Is there a shorthand to refer to “all cells in a column after A3”?
However, there are techniques for making dynamic references go “all the way down”.
OFFSET() can take vertical and horizontal size parameters.
=ROWS(A:A) is perhaps easier to remember than 1048576, and will return max rows also in spreadsheet software with a different row limit.
- Row number of a certain cell is returned by
ROW(< *cell reference* >).
Together, the above functions enables creation of formulas with “variable scope”.
Would restricting conditional formatting to an expected number of cells you’re dealing with as opposed to extending to the rest of the spreadsheet result in any noticeable performance improvement?
Recalculation should not happen for cells not impacted by a change, so after initial formatting it should not be noticeable when most of the formatted cells are empty. I have done this on a fairly large scale, but not with very complex format conditions, and I did not notice any performance impact.
Note that inserting cells or pasting from other cells will most likely override existing formatting, so trusting the “format all” practice for consistency is perhaps not the best strategy. For data integrity purposes, spreadsheet software is not the best choice.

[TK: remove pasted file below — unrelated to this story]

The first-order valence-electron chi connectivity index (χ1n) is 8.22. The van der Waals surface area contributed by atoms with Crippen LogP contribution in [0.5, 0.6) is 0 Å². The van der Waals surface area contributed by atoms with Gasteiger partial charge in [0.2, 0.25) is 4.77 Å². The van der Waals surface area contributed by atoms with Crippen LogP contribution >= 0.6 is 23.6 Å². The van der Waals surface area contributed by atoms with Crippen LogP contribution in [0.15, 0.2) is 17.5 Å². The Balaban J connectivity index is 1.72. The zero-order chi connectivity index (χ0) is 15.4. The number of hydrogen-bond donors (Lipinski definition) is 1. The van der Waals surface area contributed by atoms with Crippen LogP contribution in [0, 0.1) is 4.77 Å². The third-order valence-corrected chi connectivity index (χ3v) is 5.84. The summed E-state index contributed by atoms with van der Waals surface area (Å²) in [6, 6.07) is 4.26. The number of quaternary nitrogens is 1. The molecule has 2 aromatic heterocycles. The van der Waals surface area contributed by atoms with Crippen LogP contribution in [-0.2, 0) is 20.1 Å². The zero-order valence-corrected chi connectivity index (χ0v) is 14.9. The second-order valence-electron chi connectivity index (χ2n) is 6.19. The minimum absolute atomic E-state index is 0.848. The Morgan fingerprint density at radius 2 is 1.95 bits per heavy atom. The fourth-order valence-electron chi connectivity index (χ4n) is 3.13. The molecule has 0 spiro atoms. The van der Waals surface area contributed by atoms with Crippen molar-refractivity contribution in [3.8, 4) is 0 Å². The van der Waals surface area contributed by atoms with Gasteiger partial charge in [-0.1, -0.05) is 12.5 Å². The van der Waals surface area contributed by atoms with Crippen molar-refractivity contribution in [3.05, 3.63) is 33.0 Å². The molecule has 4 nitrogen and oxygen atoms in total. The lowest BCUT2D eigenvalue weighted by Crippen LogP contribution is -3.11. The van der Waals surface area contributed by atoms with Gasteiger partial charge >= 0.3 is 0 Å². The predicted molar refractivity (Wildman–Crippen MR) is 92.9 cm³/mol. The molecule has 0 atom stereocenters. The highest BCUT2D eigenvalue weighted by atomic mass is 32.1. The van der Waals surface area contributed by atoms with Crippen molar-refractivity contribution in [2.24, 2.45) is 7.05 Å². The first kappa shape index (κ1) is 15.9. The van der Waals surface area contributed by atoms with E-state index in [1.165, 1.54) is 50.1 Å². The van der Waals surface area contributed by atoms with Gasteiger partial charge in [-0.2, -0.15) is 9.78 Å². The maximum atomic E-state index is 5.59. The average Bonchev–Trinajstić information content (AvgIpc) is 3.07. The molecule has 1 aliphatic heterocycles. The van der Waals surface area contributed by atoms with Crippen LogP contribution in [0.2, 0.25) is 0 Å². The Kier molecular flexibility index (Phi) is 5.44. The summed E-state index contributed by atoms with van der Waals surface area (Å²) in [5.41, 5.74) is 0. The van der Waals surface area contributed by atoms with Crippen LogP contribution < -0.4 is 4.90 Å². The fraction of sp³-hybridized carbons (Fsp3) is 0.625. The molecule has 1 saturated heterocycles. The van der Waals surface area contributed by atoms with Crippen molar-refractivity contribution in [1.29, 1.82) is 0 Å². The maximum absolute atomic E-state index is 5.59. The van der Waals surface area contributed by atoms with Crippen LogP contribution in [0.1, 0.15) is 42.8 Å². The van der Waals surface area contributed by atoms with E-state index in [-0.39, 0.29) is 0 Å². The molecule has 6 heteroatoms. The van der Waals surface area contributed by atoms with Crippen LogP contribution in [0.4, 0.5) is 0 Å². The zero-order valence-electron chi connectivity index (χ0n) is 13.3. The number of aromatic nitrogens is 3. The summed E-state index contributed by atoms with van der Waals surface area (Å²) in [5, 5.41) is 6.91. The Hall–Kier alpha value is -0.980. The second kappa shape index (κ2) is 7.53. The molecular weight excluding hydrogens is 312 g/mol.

Is it good practice to default to using relative reference and use absolute reference as necessary or the other way around for most typical workflows/data?
It is good practice to always understand what kind of data relationships you are working with, and address it accordingly.
- When your formulas are in a table and reference other elements of the same table, relative references are usually fine.
- When your formulas reference data from a table from outside the table, absolute references may be the way to go. Most likely you should use some kind of lookup to the table range, which should be referenced with absolute address. A named range is very useful.
- When your formulas reference constants, absolute references are usually fine.
- In a significant number of cases, mixed references will be required.
- In many cases, in particular when data is routinely reorganized (sorting, filtering, pivot tables), you need to use lookup/redirection functions.
Those are “best fit” guides, as far as I can provide. There will be exceptions. There is no fixed and settled answer for every computation model. You need to think for yourself. No safe shortcuts. Sorry!